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May 19, 2003

The Bush Road Map

The Middle East peace plan is a no-lose gamble for Bush


WASHINGTON — President Bush's decision to advance the Middle East "road map" in the year before his reelection campaign represents a break with a cardinal rule of presidential politics. Presidents are supposed to touch the Israeli-Arab conflict only during the first two years of their first term. After that, hands off.

That is why President Nixon put forth the Rogers plan in 1969, President Carter embraced the Sadat initiative in 1977, President Reagan announced his plan in 1982 and President Clinton held the Oslo peace accord signing in 1993. As one former White House hand told me: "Push Israel toward peace before an election? A president would have to be nuts."

Bush is certainly not nuts and, more to the point, neither is Karl Rove, the presidential advisor who makes sure that political consequences are considered in nearly every policy decision. Certainly, Rove was consulted before Bush decided to push the road map. And it is safe to assume that he told the president that pursuing peace in the Middle East is not necessarily a political loser. If he thought otherwise, it is unlikely that Bush would have announced his support for the road map, no matter how persuasive British Prime Minister Tony Blair was.

The road map represents the best opportunity for an Israeli-Palestinian agreement in the 31 months since the intifada began, and Bush, following his Iraq war victory and with no fears of political reprisal at home, is uniquely positioned to push for a breakthrough.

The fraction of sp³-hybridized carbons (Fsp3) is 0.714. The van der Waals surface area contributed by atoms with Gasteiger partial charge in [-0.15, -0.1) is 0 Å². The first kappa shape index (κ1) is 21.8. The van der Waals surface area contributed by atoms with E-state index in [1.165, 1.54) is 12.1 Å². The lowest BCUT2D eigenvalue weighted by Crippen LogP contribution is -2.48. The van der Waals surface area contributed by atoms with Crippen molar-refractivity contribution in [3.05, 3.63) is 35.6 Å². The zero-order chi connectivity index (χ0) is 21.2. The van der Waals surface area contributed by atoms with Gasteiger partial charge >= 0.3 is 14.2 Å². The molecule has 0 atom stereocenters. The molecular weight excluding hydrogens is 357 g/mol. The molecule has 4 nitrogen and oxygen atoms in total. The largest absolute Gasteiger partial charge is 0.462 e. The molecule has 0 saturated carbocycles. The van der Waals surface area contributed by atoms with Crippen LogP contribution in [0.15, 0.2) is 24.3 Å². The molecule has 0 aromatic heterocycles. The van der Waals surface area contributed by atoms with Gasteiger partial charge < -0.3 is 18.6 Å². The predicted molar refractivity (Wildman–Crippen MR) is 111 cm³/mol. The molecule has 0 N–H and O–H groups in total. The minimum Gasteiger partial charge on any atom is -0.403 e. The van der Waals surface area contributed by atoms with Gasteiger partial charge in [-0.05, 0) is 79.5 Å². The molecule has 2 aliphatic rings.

Until now, Bush studiously avoided Mideast diplomacy. That he is reversing course suggests he and Rove believe Bush's high standing in the polls will survive a test of the waters. On the other hand, the president still has plenty of time to pull back, particularly if Israeli Prime Minister Ariel Sharon refuses to budge. The Israeli leader's refusal to accept the road map during Secretary of State Colin L. Powell's recent visit, coupled with his statement that a settlements freeze is not "on the horizon," are not good signs.

Many in Washington assume Bush will retreat. Some cite his failure to even mention the road map in his recent speech on a Middle East free-trade zone as evidence he has. This month, Jack Abramoff, a pro-Israel Republican close to House leaders, said, "I don't think [Bush] gets anything politically if he has a peace deal." Abramoff is surely wrong. The president who achieves a resolution of the Israeli-Palestinian conflict will certainly reap political benefits, especially among Jews[more]